The autistic community and the autism parents' community

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Mona Pereth
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03 Nov 2019, 8:05 pm

cyberdad wrote:
Her special interests are highly unique which is why I think she prefers mixing with boys (cars, trains, trucks, public transport, aeroplanes) and she is into all the technical stuff make, models, specs...flight paths, timetables etc)

Earlier you mentioned Aspie girls and NT boys. You didn't mention introducing her to any autistic/Aspie boys. But surely there are some autistic/Aspie boys who share the above interests and who also are her intellectual peers? Have you ever been able to introduce her to any such autistic/Aspie boys?


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03 Nov 2019, 9:57 pm

Mona Pereth wrote:
cyberdad wrote:
Her special interests are highly unique which is why I think she prefers mixing with boys (cars, trains, trucks, public transport, aeroplanes) and she is into all the technical stuff make, models, specs...flight paths, timetables etc)

Earlier you mentioned Aspie girls and NT boys. You didn't mention introducing her to any autistic/Aspie boys. But surely there are some autistic/Aspie boys who share the above interests and who also are her intellectual peers? Have you ever been able to introduce her to any such autistic/Aspie boys?


In mixed groups she has has problems specifically with some Aspie boys. She has managed to get a tally of three (one primary aged) who have threatened to bash get aggressive because she found their voices or behaviour funny and (unfortunately) compulsively laughed at them. However, that was last year and there was at least one aspie boy who played with her (at least temporarily got on together). She seems to be maturing and is much more tolerant and respectful compared to when she first started highschool.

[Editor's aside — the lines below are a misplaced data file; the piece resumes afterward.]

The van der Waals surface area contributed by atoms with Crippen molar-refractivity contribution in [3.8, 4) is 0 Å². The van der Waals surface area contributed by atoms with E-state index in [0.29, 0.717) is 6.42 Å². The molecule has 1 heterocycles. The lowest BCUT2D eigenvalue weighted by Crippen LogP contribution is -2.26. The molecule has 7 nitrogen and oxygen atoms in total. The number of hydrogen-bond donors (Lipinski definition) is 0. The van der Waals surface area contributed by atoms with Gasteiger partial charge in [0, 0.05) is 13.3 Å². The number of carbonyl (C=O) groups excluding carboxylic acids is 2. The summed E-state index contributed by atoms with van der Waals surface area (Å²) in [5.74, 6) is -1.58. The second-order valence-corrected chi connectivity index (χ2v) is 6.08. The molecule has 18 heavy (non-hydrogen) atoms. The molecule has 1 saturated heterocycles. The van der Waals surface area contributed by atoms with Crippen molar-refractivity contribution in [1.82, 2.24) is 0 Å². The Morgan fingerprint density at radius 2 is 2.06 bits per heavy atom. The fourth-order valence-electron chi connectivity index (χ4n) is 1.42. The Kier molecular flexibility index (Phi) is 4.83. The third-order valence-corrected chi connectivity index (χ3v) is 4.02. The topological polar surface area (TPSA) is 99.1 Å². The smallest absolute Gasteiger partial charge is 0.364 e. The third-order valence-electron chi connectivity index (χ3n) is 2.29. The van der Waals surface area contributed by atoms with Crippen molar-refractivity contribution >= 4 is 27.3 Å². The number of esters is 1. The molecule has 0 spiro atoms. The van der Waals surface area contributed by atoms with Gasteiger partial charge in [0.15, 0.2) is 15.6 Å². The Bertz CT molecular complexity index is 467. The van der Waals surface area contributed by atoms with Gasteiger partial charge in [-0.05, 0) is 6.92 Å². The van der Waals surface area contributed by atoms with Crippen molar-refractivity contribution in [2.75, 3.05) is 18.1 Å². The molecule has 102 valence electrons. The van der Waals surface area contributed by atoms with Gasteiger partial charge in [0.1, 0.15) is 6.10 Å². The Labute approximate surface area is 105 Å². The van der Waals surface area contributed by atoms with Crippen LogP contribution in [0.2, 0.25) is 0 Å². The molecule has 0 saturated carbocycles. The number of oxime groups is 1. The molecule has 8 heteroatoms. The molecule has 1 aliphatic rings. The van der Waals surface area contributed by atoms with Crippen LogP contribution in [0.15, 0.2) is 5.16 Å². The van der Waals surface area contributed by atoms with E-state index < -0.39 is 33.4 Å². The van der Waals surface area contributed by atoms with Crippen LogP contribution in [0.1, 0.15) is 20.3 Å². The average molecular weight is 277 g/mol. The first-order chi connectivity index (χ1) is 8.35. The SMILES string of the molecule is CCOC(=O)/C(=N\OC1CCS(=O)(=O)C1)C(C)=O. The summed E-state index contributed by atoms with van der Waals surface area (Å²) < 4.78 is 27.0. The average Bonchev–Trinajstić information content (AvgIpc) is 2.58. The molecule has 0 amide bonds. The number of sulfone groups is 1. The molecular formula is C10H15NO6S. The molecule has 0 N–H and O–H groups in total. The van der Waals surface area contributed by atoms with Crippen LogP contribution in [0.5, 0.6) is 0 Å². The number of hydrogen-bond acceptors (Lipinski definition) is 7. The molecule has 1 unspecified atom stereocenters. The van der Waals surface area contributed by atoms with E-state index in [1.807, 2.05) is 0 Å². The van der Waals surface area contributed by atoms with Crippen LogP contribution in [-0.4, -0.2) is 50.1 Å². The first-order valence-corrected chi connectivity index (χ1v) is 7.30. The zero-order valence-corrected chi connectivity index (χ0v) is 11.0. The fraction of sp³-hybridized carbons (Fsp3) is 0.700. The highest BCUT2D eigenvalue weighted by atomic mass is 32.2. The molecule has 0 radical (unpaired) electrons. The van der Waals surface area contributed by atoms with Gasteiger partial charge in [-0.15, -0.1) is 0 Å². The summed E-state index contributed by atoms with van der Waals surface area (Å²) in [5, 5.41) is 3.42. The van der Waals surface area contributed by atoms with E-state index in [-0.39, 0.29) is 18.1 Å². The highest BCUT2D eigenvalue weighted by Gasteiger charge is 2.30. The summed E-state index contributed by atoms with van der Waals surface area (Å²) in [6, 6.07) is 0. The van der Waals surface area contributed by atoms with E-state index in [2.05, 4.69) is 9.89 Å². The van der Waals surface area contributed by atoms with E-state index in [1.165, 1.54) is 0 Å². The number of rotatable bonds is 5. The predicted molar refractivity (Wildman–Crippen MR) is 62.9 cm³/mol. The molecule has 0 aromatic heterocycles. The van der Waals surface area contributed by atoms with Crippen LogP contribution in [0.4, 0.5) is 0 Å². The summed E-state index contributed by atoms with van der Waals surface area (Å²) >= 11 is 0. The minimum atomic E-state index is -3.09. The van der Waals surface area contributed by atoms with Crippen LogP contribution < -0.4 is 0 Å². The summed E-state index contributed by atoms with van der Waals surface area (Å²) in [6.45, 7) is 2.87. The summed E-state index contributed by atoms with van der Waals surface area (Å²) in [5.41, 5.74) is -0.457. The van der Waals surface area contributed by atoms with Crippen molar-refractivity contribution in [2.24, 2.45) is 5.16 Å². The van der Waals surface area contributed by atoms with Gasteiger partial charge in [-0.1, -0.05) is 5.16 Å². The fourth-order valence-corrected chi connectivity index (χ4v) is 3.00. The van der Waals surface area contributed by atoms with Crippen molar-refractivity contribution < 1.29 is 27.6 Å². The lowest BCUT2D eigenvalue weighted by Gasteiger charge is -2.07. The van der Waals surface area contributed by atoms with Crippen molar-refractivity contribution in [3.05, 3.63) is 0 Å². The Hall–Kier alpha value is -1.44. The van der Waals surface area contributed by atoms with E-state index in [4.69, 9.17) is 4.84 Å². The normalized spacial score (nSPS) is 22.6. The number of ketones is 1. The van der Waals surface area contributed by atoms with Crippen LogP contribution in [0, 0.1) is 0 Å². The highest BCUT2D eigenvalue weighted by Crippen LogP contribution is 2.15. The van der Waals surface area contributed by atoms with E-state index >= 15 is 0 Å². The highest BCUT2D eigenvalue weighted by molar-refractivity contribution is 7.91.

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03 Nov 2019, 11:55 pm

A historical note re: The autistic community (the organized or at least semi-organized network/subculture of autistic people) and its relationship to those autistic people who are not able to communicate in any language-based way:

In the earliest days of the autistic community, in the early 1990's, that relationship was much closer than it is now.

Back then, Asperger's syndrome was not yet in the DSM. So a "high-functioning" autistic person was usually someone who had had long developmental delays as a child, but then eventually learned to talk and/or write, and then eventually went to college. Therefore, many of these "high-functioning" autistic folks were people with memories of what it was like to be unable to communicate in words at all. Thanks to these childhood memories, the founders of the autistic community -- people like Temple Grandin, Jim Sinclair, and Donna Williams -- were able to give useful advice to the parents of severely disabled autistic children, and indeed frequently gave such advice at autism conferences.

For more about what this era was like, see Jim Sinclair's History of Autism Network International.

Since then, the autistic community has become more and more dominated by people who, under the DSM IV, would have been diagnosed with Asperger's syndrome -- meaning not just "high-functioning" (i.e., not intellectually disabled), but also no significant speech delay. Because Aspies, by definition, have had little or no delay in learning to talk, they are unlikely to remember what it was like to be a nonverbal child. Hence Aspies, for the most part, do not have the kinds of childhood memories that would enable them to give lots of useful advice to the parents of severely disabled autistic children.

It would be very nice if, within today's autistic community, there eventually emerges a group of "high-functioning" people who did have long developmental delays and who have clear memories of what it was like not to be able to communicate in words. Such a group would, like the autistic community of the early 1990's, be able to give lots of useful advice to the parents of severely disabled autistic children, and thus serve as a bridge amongst different factions of the autism community that now tend to be at odds.